A spokesman for William and Kate said: ‘The Prince and Princess of Wales are profoundly distressed by the devastating events that have unfolded in the past days. The horrors inflicted by Hamas’s terrorist attack upon Israel are appalling; they utterly condemn them.

‘As Israel exercises its right of self-defence, all Israelis and Palestinians will continue to be stalked by grief, fear and anger in the time to come.’

In 2018, William became the first royal to make an official visit to Israel and the Palestinian territories in 70 years, meeting the presidents of both countries and telling them: ‘Never has hope and reconciliation been more needed.’ Despite a growing backlash, it is understood the BBC is not planning to review or change its guidelines over the use of the words ‘terrorism’ and ‘terrorist’.

Veteran BBC foreign correspondent John Simpson defended the coverage claiming 'calling someone a terrorist means you're taking sides'

Veteran BBC foreign correspondent John Simpson defended the coverage claiming ‘calling someone a terrorist means you’re taking sides’

Last night Mr Simpson took to X, formerly known as Twitter , to defend his employers decision

Last night Mr Simpson took to X, formerly known as Twitter , to defend his employers decision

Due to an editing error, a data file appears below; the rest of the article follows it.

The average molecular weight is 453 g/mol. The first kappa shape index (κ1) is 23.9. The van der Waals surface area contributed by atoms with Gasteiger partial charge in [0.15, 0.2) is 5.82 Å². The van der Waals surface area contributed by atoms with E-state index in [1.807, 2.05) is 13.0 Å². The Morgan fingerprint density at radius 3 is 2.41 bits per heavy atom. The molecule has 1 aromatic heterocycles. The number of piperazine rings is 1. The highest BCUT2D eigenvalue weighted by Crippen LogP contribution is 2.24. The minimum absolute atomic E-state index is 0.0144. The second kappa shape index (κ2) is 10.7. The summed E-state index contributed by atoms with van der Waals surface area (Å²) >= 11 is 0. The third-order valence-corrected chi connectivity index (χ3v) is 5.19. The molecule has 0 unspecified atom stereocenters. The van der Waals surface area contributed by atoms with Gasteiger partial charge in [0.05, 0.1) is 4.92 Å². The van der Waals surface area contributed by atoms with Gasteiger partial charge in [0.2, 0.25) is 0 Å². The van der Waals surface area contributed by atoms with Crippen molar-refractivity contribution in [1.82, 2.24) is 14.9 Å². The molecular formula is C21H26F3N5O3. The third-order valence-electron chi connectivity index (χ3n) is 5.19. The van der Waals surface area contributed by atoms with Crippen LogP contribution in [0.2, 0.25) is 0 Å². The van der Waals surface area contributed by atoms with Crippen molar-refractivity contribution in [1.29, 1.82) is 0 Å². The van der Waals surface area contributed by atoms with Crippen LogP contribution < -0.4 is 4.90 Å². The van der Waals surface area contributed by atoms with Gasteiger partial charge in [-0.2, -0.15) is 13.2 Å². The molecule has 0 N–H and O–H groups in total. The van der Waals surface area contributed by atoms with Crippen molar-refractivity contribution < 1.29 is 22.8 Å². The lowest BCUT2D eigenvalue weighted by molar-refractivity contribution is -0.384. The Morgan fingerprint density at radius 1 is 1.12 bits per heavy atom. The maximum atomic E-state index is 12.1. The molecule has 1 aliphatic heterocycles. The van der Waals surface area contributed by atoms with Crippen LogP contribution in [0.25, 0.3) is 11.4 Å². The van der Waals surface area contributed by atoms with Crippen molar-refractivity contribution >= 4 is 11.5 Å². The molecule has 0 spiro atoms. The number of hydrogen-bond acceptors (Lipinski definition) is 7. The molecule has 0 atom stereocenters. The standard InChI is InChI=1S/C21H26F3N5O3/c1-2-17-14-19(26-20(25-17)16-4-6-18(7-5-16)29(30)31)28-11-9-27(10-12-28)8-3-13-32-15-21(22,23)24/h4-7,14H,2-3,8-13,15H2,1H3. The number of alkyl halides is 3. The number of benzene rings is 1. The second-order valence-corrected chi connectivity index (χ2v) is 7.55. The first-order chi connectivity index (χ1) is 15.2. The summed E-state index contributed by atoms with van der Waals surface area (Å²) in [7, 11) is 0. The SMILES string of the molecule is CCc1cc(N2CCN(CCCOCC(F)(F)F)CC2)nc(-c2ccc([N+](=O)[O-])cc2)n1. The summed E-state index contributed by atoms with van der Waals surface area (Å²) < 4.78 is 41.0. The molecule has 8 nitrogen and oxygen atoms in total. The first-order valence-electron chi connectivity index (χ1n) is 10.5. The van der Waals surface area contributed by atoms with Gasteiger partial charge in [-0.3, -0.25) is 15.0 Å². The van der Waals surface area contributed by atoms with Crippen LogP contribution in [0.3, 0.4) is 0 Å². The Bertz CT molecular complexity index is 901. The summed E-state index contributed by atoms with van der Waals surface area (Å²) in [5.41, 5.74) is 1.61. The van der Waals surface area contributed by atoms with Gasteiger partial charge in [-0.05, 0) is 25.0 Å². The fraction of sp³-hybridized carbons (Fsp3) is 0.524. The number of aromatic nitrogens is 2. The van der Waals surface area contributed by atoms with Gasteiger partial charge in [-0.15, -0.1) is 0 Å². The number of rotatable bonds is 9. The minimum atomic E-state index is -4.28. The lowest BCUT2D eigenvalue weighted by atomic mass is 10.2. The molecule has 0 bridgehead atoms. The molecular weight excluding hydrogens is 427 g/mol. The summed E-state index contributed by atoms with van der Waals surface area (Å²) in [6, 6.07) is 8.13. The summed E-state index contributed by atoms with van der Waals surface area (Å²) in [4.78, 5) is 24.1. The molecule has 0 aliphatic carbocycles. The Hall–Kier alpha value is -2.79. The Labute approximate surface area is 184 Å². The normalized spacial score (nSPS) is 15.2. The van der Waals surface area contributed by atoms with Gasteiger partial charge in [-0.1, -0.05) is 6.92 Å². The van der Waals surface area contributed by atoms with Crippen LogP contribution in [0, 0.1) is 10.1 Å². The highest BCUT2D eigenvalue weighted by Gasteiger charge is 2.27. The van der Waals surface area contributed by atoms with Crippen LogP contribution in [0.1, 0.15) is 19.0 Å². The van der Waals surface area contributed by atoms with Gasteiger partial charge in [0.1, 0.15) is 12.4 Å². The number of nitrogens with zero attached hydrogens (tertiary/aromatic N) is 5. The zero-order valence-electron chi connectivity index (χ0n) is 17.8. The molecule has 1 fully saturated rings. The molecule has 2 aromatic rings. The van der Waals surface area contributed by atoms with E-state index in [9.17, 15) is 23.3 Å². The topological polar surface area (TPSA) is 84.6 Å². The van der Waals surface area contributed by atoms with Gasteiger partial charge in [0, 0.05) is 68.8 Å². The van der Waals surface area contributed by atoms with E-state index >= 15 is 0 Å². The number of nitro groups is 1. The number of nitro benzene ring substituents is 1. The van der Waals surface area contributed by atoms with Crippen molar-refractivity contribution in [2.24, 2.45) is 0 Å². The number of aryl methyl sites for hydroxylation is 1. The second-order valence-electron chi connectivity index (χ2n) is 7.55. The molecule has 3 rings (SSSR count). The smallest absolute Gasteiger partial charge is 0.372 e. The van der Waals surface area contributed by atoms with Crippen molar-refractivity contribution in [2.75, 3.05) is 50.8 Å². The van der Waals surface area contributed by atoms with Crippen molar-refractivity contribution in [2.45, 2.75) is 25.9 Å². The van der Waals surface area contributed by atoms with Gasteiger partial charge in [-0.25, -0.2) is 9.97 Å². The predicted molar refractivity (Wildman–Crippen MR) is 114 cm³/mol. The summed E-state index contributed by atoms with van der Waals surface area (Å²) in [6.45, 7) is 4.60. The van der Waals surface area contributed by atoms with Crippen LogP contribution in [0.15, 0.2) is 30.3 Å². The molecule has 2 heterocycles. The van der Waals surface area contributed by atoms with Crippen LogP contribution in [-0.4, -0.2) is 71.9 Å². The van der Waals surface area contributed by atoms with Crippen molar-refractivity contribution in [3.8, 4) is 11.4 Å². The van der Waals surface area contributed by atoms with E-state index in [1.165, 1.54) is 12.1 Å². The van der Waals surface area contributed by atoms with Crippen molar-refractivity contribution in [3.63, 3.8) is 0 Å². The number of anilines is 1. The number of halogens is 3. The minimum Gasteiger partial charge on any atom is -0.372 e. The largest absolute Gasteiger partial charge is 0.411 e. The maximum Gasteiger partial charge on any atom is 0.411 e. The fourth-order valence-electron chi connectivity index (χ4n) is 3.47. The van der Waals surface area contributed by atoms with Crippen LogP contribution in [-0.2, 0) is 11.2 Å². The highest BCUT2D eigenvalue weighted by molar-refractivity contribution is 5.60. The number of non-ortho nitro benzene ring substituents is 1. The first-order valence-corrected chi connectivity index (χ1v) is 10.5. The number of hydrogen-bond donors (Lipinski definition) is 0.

And last night it rejected criticism over its decision, despite Hamas being listed as a proscribed organisation, which means the UK Government sees it as a terrorist group.

BBC director of editorial policy David Jordan said not using the word terrorist was a ‘very long-standing policy’ which had ‘stood the test of time’. He added: ‘We’ve called them massacres, we’ve called [them] murders, we’ve called them out for what things are and that doesn’t in any way devalue the awfulness of what is going on.’

Nick Robinson, a presenter on BBC Radio 4’s Today programme, said on social media: ‘I understand entirely why some want the word “terrorism” used. It is, though, the long-standing practice of BBC, ITV and Sky to report others using that language rather than using it ourselves.’

Culture Secretary Lucy Frazer has raised the issue with BBC director-general Tim Davie and made clear her view that these were ‘acts of terror carried out by a terrorist organisation’.

The Board of Deputies of British Jews said that by calling Hamas ‘militants’, the BBC ‘not only offers legitimacy to their government, but also denies the fact that they commit atrocities’.

Former BBC journalist Jon Sopel said the corporation’s editorial guidelines were ‘no longer fit for purpose’.

Prime Minister Rishi Sunak blasted the BBC for refusing to call the Hamas terrorists before attending Finchley United Synagogue in central London for victims and hostages of Hamas attacks on Monday

Prime Minister Rishi Sunak blasted the BBC for refusing to call the Hamas terrorists before attending Finchley United Synagogue in central London for victims and hostages of Hamas attacks on Monday 

Labour leader Sir Keir Starmer urged the broadcaster to 'explain' why it calls Hamas, who became classified as a terrorist group in the UK in 2021, a militant group

Labour leader Sir Keir Starmer urged the broadcaster to ‘explain’ why it calls Hamas, who became classified as a terrorist group in the UK in 2021, a militant group